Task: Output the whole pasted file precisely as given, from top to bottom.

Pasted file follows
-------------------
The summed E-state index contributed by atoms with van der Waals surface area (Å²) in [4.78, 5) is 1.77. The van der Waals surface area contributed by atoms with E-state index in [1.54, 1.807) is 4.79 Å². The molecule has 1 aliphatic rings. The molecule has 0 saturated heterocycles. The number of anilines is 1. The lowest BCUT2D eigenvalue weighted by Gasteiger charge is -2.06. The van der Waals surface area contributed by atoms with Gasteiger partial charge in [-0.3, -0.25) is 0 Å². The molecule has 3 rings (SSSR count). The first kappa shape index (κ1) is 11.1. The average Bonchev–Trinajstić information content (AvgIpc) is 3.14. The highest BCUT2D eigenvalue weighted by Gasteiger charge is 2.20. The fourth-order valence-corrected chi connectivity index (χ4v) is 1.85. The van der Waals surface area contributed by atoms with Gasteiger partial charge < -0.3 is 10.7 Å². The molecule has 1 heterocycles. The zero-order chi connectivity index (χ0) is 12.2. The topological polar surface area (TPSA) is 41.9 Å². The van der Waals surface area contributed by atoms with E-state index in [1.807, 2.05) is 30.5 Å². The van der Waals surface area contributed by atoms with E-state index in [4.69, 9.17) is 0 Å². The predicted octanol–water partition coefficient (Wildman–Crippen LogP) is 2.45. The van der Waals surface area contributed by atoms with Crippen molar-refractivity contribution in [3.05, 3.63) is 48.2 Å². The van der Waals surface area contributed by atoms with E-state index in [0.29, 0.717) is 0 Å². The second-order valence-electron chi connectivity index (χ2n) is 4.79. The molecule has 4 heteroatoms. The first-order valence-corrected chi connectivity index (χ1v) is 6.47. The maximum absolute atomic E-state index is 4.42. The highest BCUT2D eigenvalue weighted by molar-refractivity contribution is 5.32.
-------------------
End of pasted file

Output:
The summed E-state index contributed by atoms with van der Waals surface area (Å²) in [4.78, 5) is 1.77. The van der Waals surface area contributed by atoms with E-state index in [1.54, 1.807) is 4.79 Å². The molecule has 1 aliphatic rings. The molecule has 0 saturated heterocycles. The number of anilines is 1. The lowest BCUT2D eigenvalue weighted by Gasteiger charge is -2.06. The van der Waals surface area contributed by atoms with Gasteiger partial charge in [-0.3, -0.25) is 0 Å². The molecule has 3 rings (SSSR count). The first kappa shape index (κ1) is 11.1. The average Bonchev–Trinajstić information content (AvgIpc) is 3.14. The highest BCUT2D eigenvalue weighted by Gasteiger charge is 2.20. The fourth-order valence-corrected chi connectivity index (χ4v) is 1.85. The van der Waals surface area contributed by atoms with Gasteiger partial charge < -0.3 is 10.7 Å². The molecule has 1 heterocycles. The zero-order chi connectivity index (χ0) is 12.2. The topological polar surface area (TPSA) is 41.9 Å². The van der Waals surface area contributed by atoms with E-state index in [1.807, 2.05) is 30.5 Å². The van der Waals surface area contributed by atoms with E-state index in [4.69, 9.17) is 0 Å². The predicted octanol–water partition coefficient (Wildman–Crippen LogP) is 2.45. The van der Waals surface area contributed by atoms with Crippen molar-refractivity contribution in [3.05, 3.63) is 48.2 Å². The van der Waals surface area contributed by atoms with E-state index in [0.29, 0.717) is 0 Å². The second-order valence-electron chi connectivity index (χ2n) is 4.79. The molecule has 4 heteroatoms. The first-order valence-corrected chi connectivity index (χ1v) is 6.47. The maximum absolute atomic E-state index is 4.42. The highest BCUT2D eigenvalue weighted by molar-refractivity contribution is 5.32.